In 2021, the situation has improved thanks to the adaptability of the services dedicated to addressing the needs of people who use drugs. It should be emphasized, however, that since the beginning of the pandemic, Dianova has kept its care services open thanks to strict measures aimed at ensuring the safety of its clients and staff. All of them have made tremendous efforts in this regard.

We must take action for the most vulnerable

The COVID-19 pandemic has revealed huge disparities in access to care across the world. The most vulnerable groups and communities are disproportionately affected by this and many other diseases. These disparities are particularly glaring in the area of substance use disorders.

We have failed to provide these populations with the help they need because of punitive approaches that turn people in difficulty with drugs into criminals rather than individuals in dire need of support.

There is now evidence that punitive approaches to drugs are not only unfair – they mostly  they affect inner city populations, the poor and ethnic minorities – but they are also utterly ineffective[5].

These approaches, which have been entrenched for decades and have been exacerbated recently by anti-COVID-19 measures, are not inevitable, which is why Dianova calls for a truly public health approach to substance use disorders that focuses on the needs of all, including the most vulnerable groups.

In addition, Dianova joins the UNODC’s #CareInCrises campaign and calls on governments, international organizations, civil society and all other stakeholders to implement urgent measures to protect people. It is critical to strengthen the prevention and treatment of problematic drug use.

The COVID-19 pandemic and the social and health consequences of the various crises around the world teach us the urgent need to reaffirm and defend the universal right to health and well-being. As the 2030 Agenda emphasises, a fairer and more equitable future depends on our shared commitment to “leave no one behind”. If we are to build a world in which everyone has the opportunity to achieve the highest attainable standard of health and well-being, we must act for the most vulnerable, now.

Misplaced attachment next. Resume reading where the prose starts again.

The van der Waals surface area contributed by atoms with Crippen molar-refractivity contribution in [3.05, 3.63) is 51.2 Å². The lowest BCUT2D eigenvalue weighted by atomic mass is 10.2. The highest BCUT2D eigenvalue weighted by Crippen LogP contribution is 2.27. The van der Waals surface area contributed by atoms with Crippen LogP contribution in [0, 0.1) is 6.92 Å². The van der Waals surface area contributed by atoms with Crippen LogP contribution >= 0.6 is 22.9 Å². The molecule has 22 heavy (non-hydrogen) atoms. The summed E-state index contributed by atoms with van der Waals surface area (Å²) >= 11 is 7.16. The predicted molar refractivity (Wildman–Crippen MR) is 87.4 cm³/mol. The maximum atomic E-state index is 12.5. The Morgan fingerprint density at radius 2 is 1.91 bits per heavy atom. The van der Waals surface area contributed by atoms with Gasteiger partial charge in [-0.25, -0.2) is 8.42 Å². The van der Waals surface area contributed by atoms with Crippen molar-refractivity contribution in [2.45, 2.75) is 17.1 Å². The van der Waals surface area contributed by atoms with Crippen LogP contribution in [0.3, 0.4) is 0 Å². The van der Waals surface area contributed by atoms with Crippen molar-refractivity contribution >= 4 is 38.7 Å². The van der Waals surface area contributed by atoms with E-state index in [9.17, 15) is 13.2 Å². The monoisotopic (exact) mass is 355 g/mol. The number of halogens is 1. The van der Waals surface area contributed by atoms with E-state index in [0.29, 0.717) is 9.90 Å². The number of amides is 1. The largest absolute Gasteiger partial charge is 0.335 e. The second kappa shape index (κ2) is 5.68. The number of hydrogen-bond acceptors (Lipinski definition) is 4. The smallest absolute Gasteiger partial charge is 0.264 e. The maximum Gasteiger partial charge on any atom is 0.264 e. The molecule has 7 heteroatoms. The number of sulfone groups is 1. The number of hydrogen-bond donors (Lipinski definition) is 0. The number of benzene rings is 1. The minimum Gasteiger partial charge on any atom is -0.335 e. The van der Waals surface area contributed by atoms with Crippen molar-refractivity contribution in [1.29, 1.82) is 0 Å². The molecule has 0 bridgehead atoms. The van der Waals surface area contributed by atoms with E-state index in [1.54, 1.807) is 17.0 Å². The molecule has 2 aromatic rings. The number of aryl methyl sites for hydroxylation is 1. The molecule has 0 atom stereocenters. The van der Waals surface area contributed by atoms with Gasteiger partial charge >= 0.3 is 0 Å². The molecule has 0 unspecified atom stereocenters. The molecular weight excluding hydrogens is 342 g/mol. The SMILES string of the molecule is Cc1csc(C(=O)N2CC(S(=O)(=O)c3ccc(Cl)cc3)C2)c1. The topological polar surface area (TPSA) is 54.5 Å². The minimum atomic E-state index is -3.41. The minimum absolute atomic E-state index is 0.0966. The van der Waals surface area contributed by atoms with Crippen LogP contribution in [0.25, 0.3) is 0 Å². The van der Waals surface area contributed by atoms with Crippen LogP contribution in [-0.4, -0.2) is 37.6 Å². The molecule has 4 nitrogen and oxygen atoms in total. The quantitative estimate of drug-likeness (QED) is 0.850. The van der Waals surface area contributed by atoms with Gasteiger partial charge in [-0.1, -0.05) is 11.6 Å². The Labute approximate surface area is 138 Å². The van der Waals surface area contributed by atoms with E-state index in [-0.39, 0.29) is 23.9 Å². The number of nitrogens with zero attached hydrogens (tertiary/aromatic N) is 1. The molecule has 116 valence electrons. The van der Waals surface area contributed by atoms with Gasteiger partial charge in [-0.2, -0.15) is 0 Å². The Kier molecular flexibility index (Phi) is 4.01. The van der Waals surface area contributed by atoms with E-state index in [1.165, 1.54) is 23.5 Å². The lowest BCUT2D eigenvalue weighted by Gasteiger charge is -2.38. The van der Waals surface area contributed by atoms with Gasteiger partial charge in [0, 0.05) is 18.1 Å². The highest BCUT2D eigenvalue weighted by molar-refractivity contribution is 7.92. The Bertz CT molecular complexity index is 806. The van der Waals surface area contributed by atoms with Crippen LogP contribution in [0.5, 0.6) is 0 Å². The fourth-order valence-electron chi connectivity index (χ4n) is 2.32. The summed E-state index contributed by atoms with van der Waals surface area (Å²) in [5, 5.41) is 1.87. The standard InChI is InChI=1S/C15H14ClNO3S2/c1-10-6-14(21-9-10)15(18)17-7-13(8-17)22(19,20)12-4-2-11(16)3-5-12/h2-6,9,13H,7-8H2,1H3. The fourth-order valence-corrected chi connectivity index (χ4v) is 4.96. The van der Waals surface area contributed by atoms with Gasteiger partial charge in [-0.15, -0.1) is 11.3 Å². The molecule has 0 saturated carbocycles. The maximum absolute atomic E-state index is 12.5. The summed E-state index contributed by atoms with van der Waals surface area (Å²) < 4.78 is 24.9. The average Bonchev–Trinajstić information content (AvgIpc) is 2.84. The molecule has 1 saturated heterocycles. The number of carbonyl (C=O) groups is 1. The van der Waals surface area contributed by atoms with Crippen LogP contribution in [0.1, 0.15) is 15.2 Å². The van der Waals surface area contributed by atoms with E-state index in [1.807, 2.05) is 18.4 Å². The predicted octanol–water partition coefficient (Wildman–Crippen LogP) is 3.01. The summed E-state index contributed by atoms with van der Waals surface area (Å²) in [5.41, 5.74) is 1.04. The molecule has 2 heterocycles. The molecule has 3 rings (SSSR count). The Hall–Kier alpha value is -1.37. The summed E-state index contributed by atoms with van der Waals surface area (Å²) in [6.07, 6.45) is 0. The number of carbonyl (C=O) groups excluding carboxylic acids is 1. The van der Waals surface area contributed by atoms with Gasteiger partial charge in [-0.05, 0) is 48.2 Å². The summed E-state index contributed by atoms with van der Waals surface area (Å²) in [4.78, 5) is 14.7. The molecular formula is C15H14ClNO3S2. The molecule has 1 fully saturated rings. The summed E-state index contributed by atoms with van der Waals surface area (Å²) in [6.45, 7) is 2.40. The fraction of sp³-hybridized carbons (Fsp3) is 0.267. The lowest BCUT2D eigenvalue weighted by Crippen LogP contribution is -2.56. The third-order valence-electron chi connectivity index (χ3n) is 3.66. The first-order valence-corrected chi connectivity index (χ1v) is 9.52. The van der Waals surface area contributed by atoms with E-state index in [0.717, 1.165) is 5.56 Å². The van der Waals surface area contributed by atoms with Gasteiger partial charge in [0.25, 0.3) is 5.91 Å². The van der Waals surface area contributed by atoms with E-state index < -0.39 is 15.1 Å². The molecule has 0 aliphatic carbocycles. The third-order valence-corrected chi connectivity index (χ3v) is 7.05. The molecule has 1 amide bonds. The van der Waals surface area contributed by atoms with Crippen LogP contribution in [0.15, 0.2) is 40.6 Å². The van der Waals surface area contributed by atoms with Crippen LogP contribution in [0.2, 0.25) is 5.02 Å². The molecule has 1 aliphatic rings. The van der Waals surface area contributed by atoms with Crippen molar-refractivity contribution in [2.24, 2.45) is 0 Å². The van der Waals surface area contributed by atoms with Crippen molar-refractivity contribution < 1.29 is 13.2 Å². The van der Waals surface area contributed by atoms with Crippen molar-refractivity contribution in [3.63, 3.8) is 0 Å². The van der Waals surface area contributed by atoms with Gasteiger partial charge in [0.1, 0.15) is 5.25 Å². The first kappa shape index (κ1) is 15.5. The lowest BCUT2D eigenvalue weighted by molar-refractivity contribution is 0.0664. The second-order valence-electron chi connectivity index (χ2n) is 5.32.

Substance use disorders are a public health issue.

Addiction services are essential.


[1] Chicago’s Black community accounts for 30% of the city’s population, but 52% of COVID cases (April 2020) and nearly 70% of deaths – these communities often suffer from “underlying” health problems rooted in a pervasive social violence. This results in greater vulnerability to the virus, while lack of financial means limits their access to health care. Read the reference

[2] Many refrain from seeking health care for fear that they will later be considered a public charge and therefore ineligible to enter the US.

[3] According to UNODC, the global population increased by 21% between 2000 and 2019, while the population of prisoners increased by more than 25%. By May 2021, 550,000 prisoners in 122 countries had been infected with COVID.

[4] In particular, services for the prevention and treatment of substance use disorders, services for the treatment of co-morbidities (HIV-AIDS, hepatitis C, tuberculosis) and services for opioid agonist treatment (substitution treatment)

[5] In the United States, more than 300,000 people are incarcerated for drug-related offences (compared to less than 25,000 in 1980), yet these incarceration levels have had no impact on drug use or overdose levels